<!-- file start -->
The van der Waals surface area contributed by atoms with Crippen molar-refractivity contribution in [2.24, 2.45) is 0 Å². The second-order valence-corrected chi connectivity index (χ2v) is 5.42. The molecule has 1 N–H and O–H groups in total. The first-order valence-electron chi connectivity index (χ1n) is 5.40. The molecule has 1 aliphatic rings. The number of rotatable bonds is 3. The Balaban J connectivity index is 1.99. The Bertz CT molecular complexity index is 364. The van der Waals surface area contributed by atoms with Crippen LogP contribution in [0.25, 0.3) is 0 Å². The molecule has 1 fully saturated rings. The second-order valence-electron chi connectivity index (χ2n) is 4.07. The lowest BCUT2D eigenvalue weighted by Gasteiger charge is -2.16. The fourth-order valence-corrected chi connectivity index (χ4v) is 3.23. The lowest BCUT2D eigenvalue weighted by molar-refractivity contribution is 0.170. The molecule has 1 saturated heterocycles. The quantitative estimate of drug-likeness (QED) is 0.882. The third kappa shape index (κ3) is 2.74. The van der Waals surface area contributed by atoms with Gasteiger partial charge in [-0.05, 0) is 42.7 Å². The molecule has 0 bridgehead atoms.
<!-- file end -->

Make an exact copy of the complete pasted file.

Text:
The van der Waals surface area contributed by atoms with Crippen molar-refractivity contribution in [2.24, 2.45) is 0 Å². The second-order valence-corrected chi connectivity index (χ2v) is 5.42. The molecule has 1 N–H and O–H groups in total. The first-order valence-electron chi connectivity index (χ1n) is 5.40. The molecule has 1 aliphatic rings. The number of rotatable bonds is 3. The Balaban J connectivity index is 1.99. The Bertz CT molecular complexity index is 364. The van der Waals surface area contributed by atoms with Crippen LogP contribution in [0.25, 0.3) is 0 Å². The molecule has 1 fully saturated rings. The second-order valence-electron chi connectivity index (χ2n) is 4.07. The lowest BCUT2D eigenvalue weighted by Gasteiger charge is -2.16. The fourth-order valence-corrected chi connectivity index (χ4v) is 3.23. The lowest BCUT2D eigenvalue weighted by molar-refractivity contribution is 0.170. The molecule has 1 saturated heterocycles. The quantitative estimate of drug-likeness (QED) is 0.882. The third kappa shape index (κ3) is 2.74. The van der Waals surface area contributed by atoms with Gasteiger partial charge in [-0.05, 0) is 42.7 Å². The molecule has 0 bridgehead atoms.